When it comes to “learning,” my self talk the past two weeks has revolved around these conversations.
“Wait, wait, wait.”
“Keep your mouth closed.”
” LISTEN! ”
“Listen with your mouth closed.”
“Don’t fix. Don’t tell. Just listen.”
And it has been incredibly hard. Increasing “wait time” is a cheap and economical way to provide students with the opportunity to really tell me what they know. If I interrupt their thinking, I do not let them respond to the task at hand. If the task was “easy” for the student, he or she would already be at an “independent stage” and really would NOT need me as a guide or coach. I could move on to work with a student who needed assistance.
This has been an eye-opener for me!
It’s so easy as an educator and a Mom to be in a perpetual “fix-it” mode. After all, I have years and years and years of experience in a variety of educational and Mom (including step-mom) roles.
However Vicki Vinton reminded me in her blog post (please read it here) To Model or Not to Model: That is the Question that “Less = More.” If learning truly is the goal, I cannot be the person doing all the work. Sometimes that means I have to stop, wait, close my mouth and listen to the student.
Wait time for our students is so powerful when the classroom is a trusting, student-centered environment. It isn’t about 25 sets of eyes staring at Joey who didn’t even hear the question. There are no “eye rolls” from exasperated peers because “Would anyone like to help Joey out?” is going to be the teacher’s followup question. That is a non-example of wait time.
Respectful, thoughtful wait time is the result of students working collaboratively as the teacher checks in with partners to see what strategies they have tried or are currently using. Yes, there is a lot of work to be accomplished this year, but I cannot rush through teaching without providing opportunities for the students to literally show and tell me what they know. Simply “waiting” to hear each student voice (scaffolding with questions,prompts, or cues AFTER listening is acceptable) results in both formative data to guide my instruction and evidence of STUDENT learning. That doesn’t happen when the teacher is busy telling.
Why is this important? Why does it matter?
After references to Ellin Keene’s new book, Talk About Understanding, from Vicki and my retired, but still voraciously reading, friend Darlene, I’m actually reading a book that doesn’t have the words “Common Core” in the title. Observations of teachers revealed trends in talk that resulted in these behaviors:
- “Cut students off before they have a chance to fully develop their thinking
- Accept students’ first thoughts without probing for deeper thinking
- Move on before we label students’ descriptions of thinking (i.e., naming for them what they’re doing) so that the thinking can be transferred
- Segue from modeling to student responsibility too quickly”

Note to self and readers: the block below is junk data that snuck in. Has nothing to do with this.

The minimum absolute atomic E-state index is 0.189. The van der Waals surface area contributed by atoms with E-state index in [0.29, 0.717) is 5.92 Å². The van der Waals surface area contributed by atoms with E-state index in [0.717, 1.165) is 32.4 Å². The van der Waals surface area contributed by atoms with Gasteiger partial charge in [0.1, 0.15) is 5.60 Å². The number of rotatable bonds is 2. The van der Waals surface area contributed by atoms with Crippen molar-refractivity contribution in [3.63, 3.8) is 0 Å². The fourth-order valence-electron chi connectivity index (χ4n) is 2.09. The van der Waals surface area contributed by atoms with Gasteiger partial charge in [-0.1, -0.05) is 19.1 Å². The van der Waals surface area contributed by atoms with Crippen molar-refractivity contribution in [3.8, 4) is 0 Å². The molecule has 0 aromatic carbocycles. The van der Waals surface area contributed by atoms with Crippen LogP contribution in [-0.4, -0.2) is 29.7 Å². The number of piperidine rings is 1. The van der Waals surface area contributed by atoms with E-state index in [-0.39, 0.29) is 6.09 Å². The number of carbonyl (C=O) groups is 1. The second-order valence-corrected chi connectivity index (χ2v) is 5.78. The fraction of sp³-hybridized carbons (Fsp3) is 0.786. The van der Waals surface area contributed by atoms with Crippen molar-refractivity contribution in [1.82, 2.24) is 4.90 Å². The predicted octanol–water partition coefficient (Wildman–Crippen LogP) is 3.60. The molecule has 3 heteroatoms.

In order to really talk with students, we must “WAIT” and allow them to both use their voices and interact with the meaningful, real-life tasks they are presented. Instead of rushing to complete the task, please stop, WAIT and LISTEN for the student evidence that will inform instruction as you see and hear them collaboratively tackle the task before releasing them to independent work. Remember, Doug Fisher and Nancy Frey would BOTH tell us, modeling does not have to be the first interaction. It may be better served later in the the learning period as a demonstration during the “debrief” so learning is at the forefront with student talk as evidence of student thinking and learning.
So yes, sometimes “Teacher Silence is golden!”
Thank you @melaniemeehan1 for the suggestion of tying wait time into the self-talk.
What do you think? Agree? Disagree? I would love to hear your thoughts!
What is the role of a teacher? Is it solely to be a teacher? A coach? Or both?
I believe that a responsive student-centered learning classroom requires the teacher to be part coach and part teacher in the role of lead learner in the classroom. That combination of roles is necessary for students to meet the requirements of the Common Core!
Where can I find evidence to support this?
1) Reading Recovery
When a child doesn’t know a word, the Reading Recovery teacher does NOT tell the student the word. She/he works with the student to figure out what the student knows and can try. The quote that I remember hearing when I observed a “behind the glass session” was something like: “A word told today is a word told tomorrow, is a word told the next day, and the next day!”
Why is this important? Telling doesn’t work because the student isn’t engaged in the cognitive work! (Saying the same thing over and over or louder and louder is often NOT effective!)
2) John Hattie – Visible Learning for Teachers: Maximizing Impact on Learning
According to researcher John Hattie, the average effect size of feedback is 0.79. That is twice the average effect of all the school effects and is also in the top ten influences on student achievement so it is very important. However, Hattie’s synthesis of over 900 studies also pointed out that “not all feedback is equal.”
What does that mean? Effective coaches spend a lot of time “showing” how to do something and then getting out of the way to watch for application of the “something” that was taught. Classrooms with more coaching and work done by the students may be the best indicator of success for classrooms implementing the Common Core.
Where can you find out more?
Last week’s posts by @burkinsandyaris on their blog “Think Tank for 21st Century Literacy” bring a laser focus to those teacher roles. They were also the source of inspiration for this post. You can read all five yourself on their Friday Weekend Round Up posted December 8th. It included the different skills that a coach/teacher needs to employ for improved literacy for ALL students!
“Monday – The Coach and the Gradual Release of Responsibility (Part 1)
Tuesday – The Coach and the Gradual Release of Responsibility (Part 2): Coach as Demonstrator
Wednesday – The Coach and the Gradual Release of Responsibility (Part 3): Teacher as Spotter
Thursday – The Coach and the Gradual Release of Responsibility (Part 4): Coach as Consultant
Friday – Friday Favorite: Mindbending”
Check out all five posts. As you reflect, consider where your expertise lies . . .
Are you a Coach?
Are you a Demonstrator?
Are you a Spotter?
Are you a Consultant?
Let me know how you weave those roles together!
“CCR.ELA Anchor Standard for Reading Informational Text #9 (K-12)
Analyze how two or more texts address themes or topics in order to build knowledge or to compare the approaches the authors take.”
“CCR.ELA Anchor Standard for Writing #8 (K-12)
Gather relevant information from multiple print and digital sources, assess the credibility and accuracy of each source, and integrate the information while avoiding plagiarism.”
When you are looking for resources, how do you determine which resources are relevant, accurate, and appropriate? (And by extension, how do you “teach” those skills to your students?)